49 Russian diplomats charged with $1.5M healthcare fraud

U.S. prosecutors have charged 49 current and former Russian diplomats and their family members with participating in a $1.5 million Medicaid fraud, Reuters reported.

The charges, filed in November and unsealed on Thursday, claim the diplomats, based in New York, submitted falsified applications and fraudulent claims for Medicaid between 2004 and 2013.

The diplomats under-reported their incomes to qualify for Medicaid benefits, including benefits for pregnancy, child birth, and doctor visits for the young children of Russian diplomats and their spouses, according to the U.S. Attorney's Office for the Southern District of New York.

"Our investigation revealed that the defendants spent tens of thousands of dollars on luxury watches, jewelry, electronics and vacations," FBI Assistant Director of the New York office George Venizelos said yesterday in a statement. "The amount of money spent on these luxury items was inconsistent with the grossly underreported incomes claimed by the defendants on their Medicaid applications."

Federal prosecutors charged each of the 49 people with one count of conspiracy to commit healthcare fraud and one count of conspiracy to steal government funds and make false statements relating to healthcare matters, which carry maximum prison sentences of 10 years and five years, respectively, U.S. Attorney's Office for the Southern District of New York noted.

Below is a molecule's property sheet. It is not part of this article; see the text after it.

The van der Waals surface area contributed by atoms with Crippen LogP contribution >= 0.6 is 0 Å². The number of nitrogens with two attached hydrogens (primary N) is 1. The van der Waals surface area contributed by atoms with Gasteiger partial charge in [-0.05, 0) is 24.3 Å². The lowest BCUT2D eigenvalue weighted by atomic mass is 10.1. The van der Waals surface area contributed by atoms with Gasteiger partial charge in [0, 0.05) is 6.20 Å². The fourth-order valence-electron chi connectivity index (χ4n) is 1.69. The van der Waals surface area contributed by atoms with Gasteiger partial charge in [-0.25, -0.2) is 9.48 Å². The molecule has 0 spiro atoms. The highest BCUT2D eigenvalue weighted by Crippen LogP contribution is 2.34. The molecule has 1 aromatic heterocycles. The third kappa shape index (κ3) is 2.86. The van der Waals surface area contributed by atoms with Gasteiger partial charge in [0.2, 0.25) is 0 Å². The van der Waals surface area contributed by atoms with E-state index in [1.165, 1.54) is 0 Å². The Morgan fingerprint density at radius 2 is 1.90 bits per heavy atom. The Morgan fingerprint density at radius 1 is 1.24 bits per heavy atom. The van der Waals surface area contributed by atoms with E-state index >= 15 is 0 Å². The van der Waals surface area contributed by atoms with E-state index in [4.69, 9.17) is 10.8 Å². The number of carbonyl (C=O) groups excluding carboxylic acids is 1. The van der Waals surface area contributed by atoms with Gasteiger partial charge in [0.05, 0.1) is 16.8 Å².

The U.S. State Department did not say if it plans to ask Russia to waive diplomatic immunity for the current Russian diplomats charged so U.S. authorities can arrest the defendants or whether it will seek reimbursement for the alleged fraud, Reuters noted.

Last month Medicaid and Medicare fraud prevention came under fire when the Government Accountability Office noted that although the U.S. Department of Health & Human Services has allocated hundreds of millions of dollars to rooting out and preventing fraud in government healthcare program, HHS fraud prevention programs might not be effective.

To learn more:
- here's the Reuters article
- check out Venizelos' statement
- read the Southern District of New York announcement

Suggested Articles

Provider groups and health systems are clamoring for HHS to provide direct assistance to cash-strapped hospitals now.

Kaiser Permanente is offering its members free access to Livongo's mental health app MyStrength to help address increased stress and anxiety.

Zocdoc has added telehealth appointments to its platform in response to the spike in demand for virtual care.